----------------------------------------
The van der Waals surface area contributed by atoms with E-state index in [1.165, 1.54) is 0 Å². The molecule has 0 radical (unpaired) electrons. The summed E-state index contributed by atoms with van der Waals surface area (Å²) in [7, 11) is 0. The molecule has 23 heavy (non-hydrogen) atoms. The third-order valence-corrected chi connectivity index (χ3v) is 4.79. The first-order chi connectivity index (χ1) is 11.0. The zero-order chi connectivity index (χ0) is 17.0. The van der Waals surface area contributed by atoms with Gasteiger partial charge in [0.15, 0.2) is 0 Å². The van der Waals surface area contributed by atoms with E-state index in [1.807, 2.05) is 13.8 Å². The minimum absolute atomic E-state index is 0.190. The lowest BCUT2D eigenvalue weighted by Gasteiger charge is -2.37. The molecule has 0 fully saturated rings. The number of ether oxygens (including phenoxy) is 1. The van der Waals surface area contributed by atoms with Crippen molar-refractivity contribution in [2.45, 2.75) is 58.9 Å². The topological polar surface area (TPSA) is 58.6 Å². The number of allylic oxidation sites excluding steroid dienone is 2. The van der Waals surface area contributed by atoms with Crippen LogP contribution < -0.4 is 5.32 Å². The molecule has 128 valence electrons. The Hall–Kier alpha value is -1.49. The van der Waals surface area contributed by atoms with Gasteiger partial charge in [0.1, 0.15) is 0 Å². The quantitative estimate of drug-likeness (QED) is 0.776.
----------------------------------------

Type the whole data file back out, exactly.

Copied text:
The van der Waals surface area contributed by atoms with E-state index in [1.165, 1.54) is 0 Å². The molecule has 0 radical (unpaired) electrons. The summed E-state index contributed by atoms with van der Waals surface area (Å²) in [7, 11) is 0. The molecule has 23 heavy (non-hydrogen) atoms. The third-order valence-corrected chi connectivity index (χ3v) is 4.79. The first-order chi connectivity index (χ1) is 11.0. The zero-order chi connectivity index (χ0) is 17.0. The van der Waals surface area contributed by atoms with Gasteiger partial charge in [0.15, 0.2) is 0 Å². The van der Waals surface area contributed by atoms with E-state index in [1.807, 2.05) is 13.8 Å². The minimum absolute atomic E-state index is 0.190. The lowest BCUT2D eigenvalue weighted by Gasteiger charge is -2.37. The molecule has 0 fully saturated rings. The number of ether oxygens (including phenoxy) is 1. The van der Waals surface area contributed by atoms with Crippen molar-refractivity contribution in [2.45, 2.75) is 58.9 Å². The topological polar surface area (TPSA) is 58.6 Å². The number of allylic oxidation sites excluding steroid dienone is 2. The van der Waals surface area contributed by atoms with Crippen LogP contribution < -0.4 is 5.32 Å². The molecule has 128 valence electrons. The Hall–Kier alpha value is -1.49. The van der Waals surface area contributed by atoms with Gasteiger partial charge in [0.1, 0.15) is 0 Å². The quantitative estimate of drug-likeness (QED) is 0.776.